The Bay State Monthly/Volume 3/Issue 1/Sketch of the Life of Denman Thompson
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Vol. 3, Issue 1 (April, 1885): Sketch of the Life of Denman Thompson
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Throughout the United States whereever the name of New England is held in respect there is the name of Denman Thompson a household word. His genius has embodied in a drama the finer yet homlier characteristics of New England life, its simplicity, its rugged honesty, its simple piety, its benevolence, partially hid beneath a rough and uncouth exterior. His drama is an epic—a prose poem—arousing a loyal and patriotic love for the land of the Pilgrims in the hearts of her sons, whether at home, on the rolling prairies of the West, in the sunny South, amid the grand scenes of the Sierras, or on the Pacific slope.
That Denman Thompson was not a native of New Hampshire was rather the result of chance. His parents were natives of Swanzey, where they are still living at a ripe old age, and where they have always lived, save for a few years preceeding and following the birth of their children. In 1831 the parents moved to Girard, Erie County, Pennsylvania, when, October 15, 1833, was born their gifted son. The boy was blessed with one brother and two sisters, and death has yet to strike its first blow in the family.
At the age of thirteen years Denman accompanied his family to the old home in Swanzey, where for several years he received the advantages of the education afforded by the district school. For his higher education, he was indebted to the excellent scholastic opportunities afforded by the Mount Cæsar Seminary in Swanzey.
At the age of nineteen he entered the employ of his uncle in Lowell, Massachusetts, serving as book-keeper in a wholesale store, and in that city he made his debut as Orasman in the military drama of the French Spy.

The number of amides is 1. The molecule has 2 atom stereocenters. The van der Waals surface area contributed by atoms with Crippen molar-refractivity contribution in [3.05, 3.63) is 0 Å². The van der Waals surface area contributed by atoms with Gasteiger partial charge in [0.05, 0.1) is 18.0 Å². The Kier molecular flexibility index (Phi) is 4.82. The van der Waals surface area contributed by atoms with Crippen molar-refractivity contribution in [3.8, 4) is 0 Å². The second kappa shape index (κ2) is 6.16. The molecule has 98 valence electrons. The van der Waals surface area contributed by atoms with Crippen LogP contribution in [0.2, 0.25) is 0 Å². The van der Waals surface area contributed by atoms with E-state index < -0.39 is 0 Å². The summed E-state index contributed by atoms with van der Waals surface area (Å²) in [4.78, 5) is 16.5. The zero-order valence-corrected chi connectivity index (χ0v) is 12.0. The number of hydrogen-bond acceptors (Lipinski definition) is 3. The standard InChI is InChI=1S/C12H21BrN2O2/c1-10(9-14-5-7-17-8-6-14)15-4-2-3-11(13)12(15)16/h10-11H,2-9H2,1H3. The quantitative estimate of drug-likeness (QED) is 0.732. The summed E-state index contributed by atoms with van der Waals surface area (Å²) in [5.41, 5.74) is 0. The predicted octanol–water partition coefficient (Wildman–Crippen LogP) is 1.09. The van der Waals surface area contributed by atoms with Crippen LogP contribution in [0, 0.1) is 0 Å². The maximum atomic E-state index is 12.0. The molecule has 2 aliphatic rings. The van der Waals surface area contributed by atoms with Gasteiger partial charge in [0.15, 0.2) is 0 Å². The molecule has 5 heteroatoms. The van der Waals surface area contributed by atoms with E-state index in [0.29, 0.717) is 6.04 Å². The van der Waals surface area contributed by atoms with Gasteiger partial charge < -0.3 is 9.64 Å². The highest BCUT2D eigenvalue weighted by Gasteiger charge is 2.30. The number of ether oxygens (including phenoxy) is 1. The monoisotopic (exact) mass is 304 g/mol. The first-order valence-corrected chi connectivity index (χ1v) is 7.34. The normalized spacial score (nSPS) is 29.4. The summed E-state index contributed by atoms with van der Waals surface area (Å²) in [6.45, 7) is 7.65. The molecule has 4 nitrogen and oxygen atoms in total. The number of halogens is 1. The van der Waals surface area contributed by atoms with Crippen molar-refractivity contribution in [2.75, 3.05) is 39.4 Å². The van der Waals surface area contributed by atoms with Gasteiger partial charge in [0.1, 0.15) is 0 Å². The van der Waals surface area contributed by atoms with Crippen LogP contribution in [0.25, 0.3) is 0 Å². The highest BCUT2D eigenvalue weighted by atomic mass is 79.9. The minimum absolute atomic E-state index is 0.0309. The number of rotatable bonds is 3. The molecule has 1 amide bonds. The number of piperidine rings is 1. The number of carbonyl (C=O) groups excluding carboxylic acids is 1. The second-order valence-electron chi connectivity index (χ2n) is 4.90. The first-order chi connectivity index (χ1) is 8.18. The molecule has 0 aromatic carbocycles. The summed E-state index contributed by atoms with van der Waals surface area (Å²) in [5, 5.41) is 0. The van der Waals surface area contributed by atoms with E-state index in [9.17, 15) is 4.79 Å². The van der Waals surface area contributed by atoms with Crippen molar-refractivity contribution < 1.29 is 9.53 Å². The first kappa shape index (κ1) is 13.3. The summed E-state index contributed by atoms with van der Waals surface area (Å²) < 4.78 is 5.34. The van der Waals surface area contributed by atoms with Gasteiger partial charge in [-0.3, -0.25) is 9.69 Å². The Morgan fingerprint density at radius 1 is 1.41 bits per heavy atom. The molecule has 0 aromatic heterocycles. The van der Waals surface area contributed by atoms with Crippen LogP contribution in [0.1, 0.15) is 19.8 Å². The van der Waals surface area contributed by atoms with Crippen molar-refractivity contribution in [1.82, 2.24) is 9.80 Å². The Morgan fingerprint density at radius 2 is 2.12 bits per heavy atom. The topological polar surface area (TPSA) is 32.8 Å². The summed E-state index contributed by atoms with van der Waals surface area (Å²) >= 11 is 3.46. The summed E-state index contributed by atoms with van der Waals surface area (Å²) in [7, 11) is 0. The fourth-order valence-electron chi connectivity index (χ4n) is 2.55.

In 1854, at the age of twenty-one years, he was engaged by John Nickerson, the veteran actor and manager, as a member of the stock company of the Royal Lyceum, Toronto. From the first his success was assured, for aside from his natural adaptation to his profession he possesses indomitable perseverance, a quality as necessary to the rise of an artist as genius. On the provincial boards of Toronto he studied and acted for the next few years, perfecting himself in his calling and preparing for wider fields. Then he acted the rollicking Irishman to perfection; the real live Yankee, with his genuine mannerisms and dialect, with proper spirit and without ridiculous exaggeration, and the Negro, so open to burlesque. The special charm of his acting in those characters was his artistic execution. He never stooped to vulgarities, his humor was quaint and spontaneous, and the entire absence of apparent effort in his performance gave his audience a most favorable impression of power in reserve. His favorite characters were Salem Scudder in The Octaroon, and Myles Na Coppaleen in Colleen Bawn.
In April, 1862, Mr. Thompson started for the mother country, and there his reception was worthy a returning son who had achieved a well-earned reputation. His opening night in London was a perfect ovation, and during his engagement the theatre was crowded in every part. He met with flattering success during his brief tour, performing at Edinburg and Glasgow before his return to Toronto the following fall.